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Western Animation / Everyone's Hero

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A 2006 American CGI animated film directed by Christopher Reeve (yep, the Superman guy), Daniel St. Pierre, and Colin Brady and starring the voices of Jake T. Austin, Rob Reiner, Whoopi Goldberg, Robin Williams, William H. Macy, Brian Dennehy, Raven-Symoné, Mandy Patinkin, and Forest Whitaker among others.

In 1932 New York City, 10-year old Yankees fan Yankee Irving is a big fan of Babe Ruth and dreams about becoming a professional baseball player himself one day, despite being lousy at being a novice. One day, during a visit at the Yankee Stadium with the help of his father working as a janitor there, he gets to see Ruth's special baseball bat. However, he is shooed away by an unknown security officer – who is actually Lefty Maginnis, a pitcher for the rival Chicago Cubs who's working for their owner Napoleon Cross to help them beat the Yankees in the upcoming World Series by stealing Babe Ruth's precious lucky bat. Lefty manages to do this, indirectly causing Yankee's father to lose his job and putting their family in danger of living out on the streets during The Great Depression. Yankee, knowing full well who was responsible for the theft, embarks on a journey to recover the bat and return it to Ruth in time for the series while dealing with Lefty and Napoleon.

Did we mention the bat and the baseball are alive in the eyes of Yankee?


  • Adults Are Useless: The Chicago Cubs are depicted as complete buffoons during Yankee's attempt to score a home-run being distracted by people at the stands, crashing into each other, not paying attention to anything going on until the last minute, and being served as footstools.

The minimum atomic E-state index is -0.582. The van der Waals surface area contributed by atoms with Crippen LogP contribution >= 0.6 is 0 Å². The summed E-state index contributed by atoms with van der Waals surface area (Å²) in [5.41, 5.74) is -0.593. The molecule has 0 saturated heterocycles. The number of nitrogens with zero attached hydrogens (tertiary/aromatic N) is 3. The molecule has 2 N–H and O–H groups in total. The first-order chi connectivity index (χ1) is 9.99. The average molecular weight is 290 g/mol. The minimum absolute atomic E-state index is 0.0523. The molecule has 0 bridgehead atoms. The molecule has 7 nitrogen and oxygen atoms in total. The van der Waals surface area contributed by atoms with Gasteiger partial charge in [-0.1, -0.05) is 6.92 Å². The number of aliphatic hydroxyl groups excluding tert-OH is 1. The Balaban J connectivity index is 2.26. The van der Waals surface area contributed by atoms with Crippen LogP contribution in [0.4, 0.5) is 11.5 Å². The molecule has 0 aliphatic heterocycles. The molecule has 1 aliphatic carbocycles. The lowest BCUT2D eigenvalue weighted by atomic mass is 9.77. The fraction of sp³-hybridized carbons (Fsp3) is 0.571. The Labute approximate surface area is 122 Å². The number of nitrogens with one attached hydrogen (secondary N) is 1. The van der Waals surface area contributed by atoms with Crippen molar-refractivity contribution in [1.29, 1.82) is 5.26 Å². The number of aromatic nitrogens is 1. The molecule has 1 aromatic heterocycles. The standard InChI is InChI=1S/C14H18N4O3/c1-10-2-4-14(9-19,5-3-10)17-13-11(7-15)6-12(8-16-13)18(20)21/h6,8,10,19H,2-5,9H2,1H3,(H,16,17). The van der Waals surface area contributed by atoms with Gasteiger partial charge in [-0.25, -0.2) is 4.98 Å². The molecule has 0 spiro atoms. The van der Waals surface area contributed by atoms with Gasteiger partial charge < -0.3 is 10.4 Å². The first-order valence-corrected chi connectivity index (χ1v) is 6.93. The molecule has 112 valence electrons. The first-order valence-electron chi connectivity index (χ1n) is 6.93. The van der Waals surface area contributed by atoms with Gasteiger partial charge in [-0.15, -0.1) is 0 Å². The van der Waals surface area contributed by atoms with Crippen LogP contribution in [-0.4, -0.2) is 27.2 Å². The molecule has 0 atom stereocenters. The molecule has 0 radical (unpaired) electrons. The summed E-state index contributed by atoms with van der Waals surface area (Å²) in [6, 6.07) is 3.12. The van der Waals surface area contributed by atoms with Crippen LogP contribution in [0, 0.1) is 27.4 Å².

• All of the Other Reindeer: Because of his bad baseball skills, the other kids dread having Yankee on their team. And make their displeasure very clear.
  • Amusing Injuries: Lefty gets a lot of these, progressively making him look more and more villainous as a result.
  • Anachronism Stew:
    • The film is set in 1932, yet at one point Screwie mentions Superman (director Christopher Reeve's most iconic role), a character that wouldn't be created until 1938.
    • Marti's father is a member of the Cincinnati Tigers, a team that wouldn't be founded until 1934.
    • Yankee Stadium is shown with lights for night games, something that no major league ballpark had in 1932.
  • Animate Inanimate Object: Darlin' and Screwie.
  • Artistic License – History:
    • The movie has been sometimes cited by publications as one of the most historically inaccurate movies ever released. The only Historical Domain Character depicted is Babe Ruth and the Yankees never lost any of the games during the 1932 World Series.
    • Zig-zagged when Cross assumes that Ruth would be "nothing without his bat" and sends Lefty out to steal it. Ironically, the resal Babe Ruth was a fairly good pitcher before he became the power hitter history knows him by. In any case, Ruth disproves that he is bad without Darlin' when he tells Yankee that it's not about the bat, but the batter.
  • Ascended Fanboy: Yankee is a big fan of the New York Yankees and an even bigger fan of Babe Ruth. He not only bats for them, but Babe even decided to have him bat for them.
  • Bully Hunter: Marti makes her entrance by assisting Yankee against a couple of bullies from her home.
  • Calling Your Shots: Babe Ruth is shown famously doing this in game three of of the 1932 World Series in a newsreel clip near the beginning of the film.